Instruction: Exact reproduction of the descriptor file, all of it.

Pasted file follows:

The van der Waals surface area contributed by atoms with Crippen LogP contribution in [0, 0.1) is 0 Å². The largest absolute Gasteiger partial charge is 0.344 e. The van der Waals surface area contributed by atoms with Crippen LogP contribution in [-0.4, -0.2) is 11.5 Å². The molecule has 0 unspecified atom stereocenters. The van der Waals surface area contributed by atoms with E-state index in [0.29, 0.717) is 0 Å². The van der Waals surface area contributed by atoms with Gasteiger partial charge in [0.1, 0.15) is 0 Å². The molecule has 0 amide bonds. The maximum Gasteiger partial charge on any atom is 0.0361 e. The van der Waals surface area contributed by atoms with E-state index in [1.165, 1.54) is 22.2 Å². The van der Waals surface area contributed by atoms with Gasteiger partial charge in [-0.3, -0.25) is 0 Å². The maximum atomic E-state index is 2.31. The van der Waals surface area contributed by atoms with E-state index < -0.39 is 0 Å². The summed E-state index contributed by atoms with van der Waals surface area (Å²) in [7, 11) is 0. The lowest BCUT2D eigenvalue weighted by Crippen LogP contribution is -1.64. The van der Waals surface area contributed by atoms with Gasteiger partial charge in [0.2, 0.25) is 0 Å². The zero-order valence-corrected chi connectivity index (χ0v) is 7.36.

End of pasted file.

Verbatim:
The van der Waals surface area contributed by atoms with Crippen LogP contribution in [0, 0.1) is 0 Å². The largest absolute Gasteiger partial charge is 0.344 e. The van der Waals surface area contributed by atoms with Crippen LogP contribution in [-0.4, -0.2) is 11.5 Å². The molecule has 0 unspecified atom stereocenters. The van der Waals surface area contributed by atoms with E-state index in [0.29, 0.717) is 0 Å². The van der Waals surface area contributed by atoms with Gasteiger partial charge in [0.1, 0.15) is 0 Å². The molecule has 0 amide bonds. The maximum Gasteiger partial charge on any atom is 0.0361 e. The van der Waals surface area contributed by atoms with E-state index in [1.165, 1.54) is 22.2 Å². The van der Waals surface area contributed by atoms with Gasteiger partial charge in [-0.3, -0.25) is 0 Å². The maximum atomic E-state index is 2.31. The van der Waals surface area contributed by atoms with E-state index < -0.39 is 0 Å². The summed E-state index contributed by atoms with van der Waals surface area (Å²) in [7, 11) is 0. The lowest BCUT2D eigenvalue weighted by Crippen LogP contribution is -1.64. The van der Waals surface area contributed by atoms with Gasteiger partial charge in [0.2, 0.25) is 0 Å². The zero-order valence-corrected chi connectivity index (χ0v) is 7.36.